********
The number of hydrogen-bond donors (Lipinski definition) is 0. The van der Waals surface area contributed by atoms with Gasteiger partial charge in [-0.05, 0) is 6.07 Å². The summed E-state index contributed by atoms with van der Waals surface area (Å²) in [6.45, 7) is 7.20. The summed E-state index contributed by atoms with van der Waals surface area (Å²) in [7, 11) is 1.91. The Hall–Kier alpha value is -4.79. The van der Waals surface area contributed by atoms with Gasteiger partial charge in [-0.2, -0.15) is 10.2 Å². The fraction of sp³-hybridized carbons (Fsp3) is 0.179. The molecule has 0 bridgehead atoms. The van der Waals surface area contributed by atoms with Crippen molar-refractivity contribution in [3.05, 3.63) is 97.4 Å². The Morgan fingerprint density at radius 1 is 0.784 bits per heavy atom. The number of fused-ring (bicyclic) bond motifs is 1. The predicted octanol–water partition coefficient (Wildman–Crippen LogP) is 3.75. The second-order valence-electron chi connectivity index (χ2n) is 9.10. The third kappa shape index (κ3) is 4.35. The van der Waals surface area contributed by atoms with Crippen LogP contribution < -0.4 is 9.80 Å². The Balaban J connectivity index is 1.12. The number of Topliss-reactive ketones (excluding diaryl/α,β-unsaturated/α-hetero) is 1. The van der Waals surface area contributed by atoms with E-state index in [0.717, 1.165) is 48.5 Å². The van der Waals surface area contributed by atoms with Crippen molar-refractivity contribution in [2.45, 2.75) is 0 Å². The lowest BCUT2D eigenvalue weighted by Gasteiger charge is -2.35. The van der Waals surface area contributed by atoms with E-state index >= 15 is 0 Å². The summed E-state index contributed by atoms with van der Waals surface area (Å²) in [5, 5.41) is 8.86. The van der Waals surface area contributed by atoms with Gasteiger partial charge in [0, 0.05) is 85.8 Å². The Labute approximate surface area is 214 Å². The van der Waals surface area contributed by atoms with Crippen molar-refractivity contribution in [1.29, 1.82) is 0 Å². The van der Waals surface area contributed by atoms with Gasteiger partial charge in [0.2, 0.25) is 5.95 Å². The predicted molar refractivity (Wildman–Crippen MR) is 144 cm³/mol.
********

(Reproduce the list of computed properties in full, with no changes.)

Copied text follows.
The number of hydrogen-bond donors (Lipinski definition) is 0. The van der Waals surface area contributed by atoms with Gasteiger partial charge in [-0.05, 0) is 6.07 Å². The summed E-state index contributed by atoms with van der Waals surface area (Å²) in [6.45, 7) is 7.20. The summed E-state index contributed by atoms with van der Waals surface area (Å²) in [7, 11) is 1.91. The Hall–Kier alpha value is -4.79. The van der Waals surface area contributed by atoms with Gasteiger partial charge in [-0.2, -0.15) is 10.2 Å². The fraction of sp³-hybridized carbons (Fsp3) is 0.179. The molecule has 0 bridgehead atoms. The van der Waals surface area contributed by atoms with Crippen molar-refractivity contribution in [3.05, 3.63) is 97.4 Å². The Morgan fingerprint density at radius 1 is 0.784 bits per heavy atom. The number of fused-ring (bicyclic) bond motifs is 1. The predicted octanol–water partition coefficient (Wildman–Crippen LogP) is 3.75. The second-order valence-electron chi connectivity index (χ2n) is 9.10. The third kappa shape index (κ3) is 4.35. The van der Waals surface area contributed by atoms with Crippen LogP contribution < -0.4 is 9.80 Å². The Balaban J connectivity index is 1.12. The number of Topliss-reactive ketones (excluding diaryl/α,β-unsaturated/α-hetero) is 1. The van der Waals surface area contributed by atoms with E-state index in [0.717, 1.165) is 48.5 Å². The van der Waals surface area contributed by atoms with Crippen molar-refractivity contribution in [2.45, 2.75) is 0 Å². The lowest BCUT2D eigenvalue weighted by Gasteiger charge is -2.35. The van der Waals surface area contributed by atoms with E-state index >= 15 is 0 Å². The summed E-state index contributed by atoms with van der Waals surface area (Å²) in [5, 5.41) is 8.86. The van der Waals surface area contributed by atoms with Gasteiger partial charge in [0, 0.05) is 85.8 Å². The Labute approximate surface area is 214 Å². The van der Waals surface area contributed by atoms with Crippen molar-refractivity contribution in [1.29, 1.82) is 0 Å². The van der Waals surface area contributed by atoms with Gasteiger partial charge in [0.2, 0.25) is 5.95 Å². The predicted molar refractivity (Wildman–Crippen MR) is 144 cm³/mol.